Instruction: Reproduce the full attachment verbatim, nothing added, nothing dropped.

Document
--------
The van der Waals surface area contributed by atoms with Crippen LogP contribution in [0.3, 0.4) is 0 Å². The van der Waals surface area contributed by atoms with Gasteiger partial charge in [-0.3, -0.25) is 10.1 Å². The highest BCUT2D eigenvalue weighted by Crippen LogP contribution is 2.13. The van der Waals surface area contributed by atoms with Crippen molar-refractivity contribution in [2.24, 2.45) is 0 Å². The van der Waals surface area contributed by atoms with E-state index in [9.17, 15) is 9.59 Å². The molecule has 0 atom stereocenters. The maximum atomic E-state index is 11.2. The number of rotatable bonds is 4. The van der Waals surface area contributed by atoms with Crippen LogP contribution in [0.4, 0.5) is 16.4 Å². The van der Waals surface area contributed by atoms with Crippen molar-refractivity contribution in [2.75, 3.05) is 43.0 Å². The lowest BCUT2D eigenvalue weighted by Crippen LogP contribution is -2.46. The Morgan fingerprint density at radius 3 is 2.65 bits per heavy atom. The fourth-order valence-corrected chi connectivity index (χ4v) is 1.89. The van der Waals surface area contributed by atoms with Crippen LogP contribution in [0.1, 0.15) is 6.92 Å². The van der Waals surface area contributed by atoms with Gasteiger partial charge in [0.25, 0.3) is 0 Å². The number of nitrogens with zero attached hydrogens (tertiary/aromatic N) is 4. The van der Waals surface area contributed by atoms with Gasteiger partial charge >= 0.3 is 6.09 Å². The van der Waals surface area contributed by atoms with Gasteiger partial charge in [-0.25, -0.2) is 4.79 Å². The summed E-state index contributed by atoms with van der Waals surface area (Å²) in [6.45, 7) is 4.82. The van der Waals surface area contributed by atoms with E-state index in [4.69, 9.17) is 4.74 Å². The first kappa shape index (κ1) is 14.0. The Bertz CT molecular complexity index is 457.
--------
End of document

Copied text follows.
The van der Waals surface area contributed by atoms with Crippen LogP contribution in [0.3, 0.4) is 0 Å². The van der Waals surface area contributed by atoms with Gasteiger partial charge in [-0.3, -0.25) is 10.1 Å². The highest BCUT2D eigenvalue weighted by Crippen LogP contribution is 2.13. The van der Waals surface area contributed by atoms with Crippen molar-refractivity contribution in [2.24, 2.45) is 0 Å². The van der Waals surface area contributed by atoms with E-state index in [9.17, 15) is 9.59 Å². The molecule has 0 atom stereocenters. The maximum atomic E-state index is 11.2. The number of rotatable bonds is 4. The van der Waals surface area contributed by atoms with Crippen LogP contribution in [0.4, 0.5) is 16.4 Å². The van der Waals surface area contributed by atoms with Crippen molar-refractivity contribution in [2.75, 3.05) is 43.0 Å². The lowest BCUT2D eigenvalue weighted by Crippen LogP contribution is -2.46. The Morgan fingerprint density at radius 3 is 2.65 bits per heavy atom. The fourth-order valence-corrected chi connectivity index (χ4v) is 1.89. The van der Waals surface area contributed by atoms with Crippen LogP contribution in [0.1, 0.15) is 6.92 Å². The van der Waals surface area contributed by atoms with Gasteiger partial charge in [0.25, 0.3) is 0 Å². The number of nitrogens with zero attached hydrogens (tertiary/aromatic N) is 4. The van der Waals surface area contributed by atoms with Gasteiger partial charge >= 0.3 is 6.09 Å². The van der Waals surface area contributed by atoms with Gasteiger partial charge in [-0.25, -0.2) is 4.79 Å². The summed E-state index contributed by atoms with van der Waals surface area (Å²) in [6.45, 7) is 4.82. The van der Waals surface area contributed by atoms with E-state index in [4.69, 9.17) is 4.74 Å². The first kappa shape index (κ1) is 14.0. The Bertz CT molecular complexity index is 457.